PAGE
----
MicroRNA Detection

microRNA detection:

microRNAs are short (18-24 nucleotide), non-coding RNAs that regulate gene expression. miRNAs are differentially expressed in many diseases and can serve as important biomarkers.

However, miRNA detection is challenging for several reasons. miRNA biogenesis is a complex process that includes the presence of precursor (pre) and primary (pri) miRNAs and sequence isoforms known as isomiRs, which give rise to miRNAs of varying lengths and sequences. Additionally, miRNAs are present at low levels, comprising ∼0.01% of the total RNA mass in a given sample. In many cases, additional extraction and purification steps are necessary to isolate the miRNA fraction, but each additional processing step risks further degradation and loss of the miRNA of interest. Thus, an optimal method for miRNA detection must have minimal sample handling and processing steps, high specificity for differentiating similar miRNAs, and high sensitivity for detecting miRNAs present at low concentrations. To overcome these limitations, we developed an approach using Single Molecule Array (Simoa) for ultra-sensitive detection of microRNAs. The detection limits of this method are in the femtomolar range. Additional advantages of this approach include high specificity, ability to quantify, multiplexing capabilities, no reverse transcription, and no amplification.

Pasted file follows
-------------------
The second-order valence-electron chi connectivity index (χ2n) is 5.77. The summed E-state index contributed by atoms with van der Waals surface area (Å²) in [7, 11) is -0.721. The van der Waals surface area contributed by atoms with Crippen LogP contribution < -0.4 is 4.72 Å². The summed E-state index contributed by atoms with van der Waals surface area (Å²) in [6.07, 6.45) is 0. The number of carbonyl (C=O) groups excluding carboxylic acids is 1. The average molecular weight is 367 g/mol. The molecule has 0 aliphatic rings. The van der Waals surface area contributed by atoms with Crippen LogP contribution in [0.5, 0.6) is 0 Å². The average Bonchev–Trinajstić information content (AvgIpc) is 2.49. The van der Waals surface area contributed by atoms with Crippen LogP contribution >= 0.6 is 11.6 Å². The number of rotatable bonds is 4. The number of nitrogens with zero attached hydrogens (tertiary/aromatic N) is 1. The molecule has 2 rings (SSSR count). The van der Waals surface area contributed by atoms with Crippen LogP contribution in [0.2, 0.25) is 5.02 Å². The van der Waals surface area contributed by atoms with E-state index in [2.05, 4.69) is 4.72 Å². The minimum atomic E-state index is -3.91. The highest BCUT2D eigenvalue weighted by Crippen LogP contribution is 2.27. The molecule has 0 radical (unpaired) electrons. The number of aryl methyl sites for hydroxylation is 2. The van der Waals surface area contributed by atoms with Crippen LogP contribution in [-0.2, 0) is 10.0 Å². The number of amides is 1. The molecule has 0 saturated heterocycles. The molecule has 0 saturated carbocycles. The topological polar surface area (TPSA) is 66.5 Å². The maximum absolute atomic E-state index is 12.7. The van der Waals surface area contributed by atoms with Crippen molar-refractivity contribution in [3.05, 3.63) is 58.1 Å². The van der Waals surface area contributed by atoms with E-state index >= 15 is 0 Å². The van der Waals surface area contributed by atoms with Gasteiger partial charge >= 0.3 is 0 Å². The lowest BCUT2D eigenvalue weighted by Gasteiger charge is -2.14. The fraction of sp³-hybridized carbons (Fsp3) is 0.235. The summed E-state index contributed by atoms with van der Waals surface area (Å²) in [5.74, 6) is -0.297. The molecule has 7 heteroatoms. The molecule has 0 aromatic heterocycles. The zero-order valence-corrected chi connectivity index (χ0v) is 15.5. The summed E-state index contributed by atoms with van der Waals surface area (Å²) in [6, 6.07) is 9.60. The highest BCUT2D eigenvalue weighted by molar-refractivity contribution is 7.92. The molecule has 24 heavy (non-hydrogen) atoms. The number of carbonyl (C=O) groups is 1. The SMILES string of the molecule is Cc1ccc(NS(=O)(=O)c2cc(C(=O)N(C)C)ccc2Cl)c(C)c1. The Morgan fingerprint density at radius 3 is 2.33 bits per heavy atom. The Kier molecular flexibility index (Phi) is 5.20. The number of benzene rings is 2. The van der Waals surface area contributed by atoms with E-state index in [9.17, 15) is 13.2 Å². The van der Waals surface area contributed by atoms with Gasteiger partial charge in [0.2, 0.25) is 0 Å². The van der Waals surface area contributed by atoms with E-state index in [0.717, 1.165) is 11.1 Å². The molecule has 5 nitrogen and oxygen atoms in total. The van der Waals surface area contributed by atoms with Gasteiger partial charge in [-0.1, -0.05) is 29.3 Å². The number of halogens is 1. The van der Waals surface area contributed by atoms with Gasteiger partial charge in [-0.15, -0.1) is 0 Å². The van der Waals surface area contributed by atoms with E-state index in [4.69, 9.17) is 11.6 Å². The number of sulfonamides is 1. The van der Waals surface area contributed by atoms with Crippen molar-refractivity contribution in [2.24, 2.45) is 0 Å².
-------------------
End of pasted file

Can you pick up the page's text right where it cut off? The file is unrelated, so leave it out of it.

Cohen, L., Hartman, M. R., Amardey-Wellington, A., and Walt, D. R. (2017). Digital direct detection of microRNAs using single molecule arrays. Nucleic Acids Research.